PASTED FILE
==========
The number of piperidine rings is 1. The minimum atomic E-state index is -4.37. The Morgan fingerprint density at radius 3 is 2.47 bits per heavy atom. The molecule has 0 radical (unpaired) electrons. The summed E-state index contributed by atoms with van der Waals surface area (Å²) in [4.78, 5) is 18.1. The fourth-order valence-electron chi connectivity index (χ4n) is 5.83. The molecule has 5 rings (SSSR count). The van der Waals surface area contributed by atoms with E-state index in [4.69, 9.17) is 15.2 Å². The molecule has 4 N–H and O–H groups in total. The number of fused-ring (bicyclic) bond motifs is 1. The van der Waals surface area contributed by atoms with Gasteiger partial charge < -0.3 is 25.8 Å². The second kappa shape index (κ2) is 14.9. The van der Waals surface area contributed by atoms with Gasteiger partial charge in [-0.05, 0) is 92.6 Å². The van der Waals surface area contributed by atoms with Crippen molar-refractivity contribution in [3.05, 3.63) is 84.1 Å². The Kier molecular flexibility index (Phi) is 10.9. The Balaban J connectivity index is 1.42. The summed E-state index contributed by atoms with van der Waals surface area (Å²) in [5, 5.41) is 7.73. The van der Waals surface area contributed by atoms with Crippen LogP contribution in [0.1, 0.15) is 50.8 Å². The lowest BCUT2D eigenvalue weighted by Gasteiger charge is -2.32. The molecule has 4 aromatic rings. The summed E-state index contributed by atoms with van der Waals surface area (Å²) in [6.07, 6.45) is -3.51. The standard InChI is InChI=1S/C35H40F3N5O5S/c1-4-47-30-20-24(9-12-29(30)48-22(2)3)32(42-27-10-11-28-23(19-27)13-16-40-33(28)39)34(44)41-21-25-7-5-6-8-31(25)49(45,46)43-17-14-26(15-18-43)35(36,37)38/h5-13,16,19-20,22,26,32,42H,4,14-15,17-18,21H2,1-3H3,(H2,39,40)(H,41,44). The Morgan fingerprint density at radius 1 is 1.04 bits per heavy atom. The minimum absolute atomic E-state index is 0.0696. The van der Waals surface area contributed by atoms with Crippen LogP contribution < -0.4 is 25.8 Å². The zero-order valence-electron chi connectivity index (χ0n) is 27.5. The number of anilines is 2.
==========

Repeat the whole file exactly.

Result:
The number of piperidine rings is 1. The minimum atomic E-state index is -4.37. The Morgan fingerprint density at radius 3 is 2.47 bits per heavy atom. The molecule has 0 radical (unpaired) electrons. The summed E-state index contributed by atoms with van der Waals surface area (Å²) in [4.78, 5) is 18.1. The fourth-order valence-electron chi connectivity index (χ4n) is 5.83. The molecule has 5 rings (SSSR count). The van der Waals surface area contributed by atoms with E-state index in [4.69, 9.17) is 15.2 Å². The molecule has 4 N–H and O–H groups in total. The number of fused-ring (bicyclic) bond motifs is 1. The van der Waals surface area contributed by atoms with Gasteiger partial charge < -0.3 is 25.8 Å². The second kappa shape index (κ2) is 14.9. The van der Waals surface area contributed by atoms with Gasteiger partial charge in [-0.05, 0) is 92.6 Å². The van der Waals surface area contributed by atoms with Crippen molar-refractivity contribution in [3.05, 3.63) is 84.1 Å². The Kier molecular flexibility index (Phi) is 10.9. The Balaban J connectivity index is 1.42. The summed E-state index contributed by atoms with van der Waals surface area (Å²) in [5, 5.41) is 7.73. The van der Waals surface area contributed by atoms with Crippen LogP contribution in [0.1, 0.15) is 50.8 Å². The lowest BCUT2D eigenvalue weighted by Gasteiger charge is -2.32. The molecule has 4 aromatic rings. The summed E-state index contributed by atoms with van der Waals surface area (Å²) in [6.07, 6.45) is -3.51. The standard InChI is InChI=1S/C35H40F3N5O5S/c1-4-47-30-20-24(9-12-29(30)48-22(2)3)32(42-27-10-11-28-23(19-27)13-16-40-33(28)39)34(44)41-21-25-7-5-6-8-31(25)49(45,46)43-17-14-26(15-18-43)35(36,37)38/h5-13,16,19-20,22,26,32,42H,4,14-15,17-18,21H2,1-3H3,(H2,39,40)(H,41,44). The Morgan fingerprint density at radius 1 is 1.04 bits per heavy atom. The minimum absolute atomic E-state index is 0.0696. The van der Waals surface area contributed by atoms with Crippen LogP contribution < -0.4 is 25.8 Å². The zero-order valence-electron chi connectivity index (χ0n) is 27.5. The number of anilines is 2.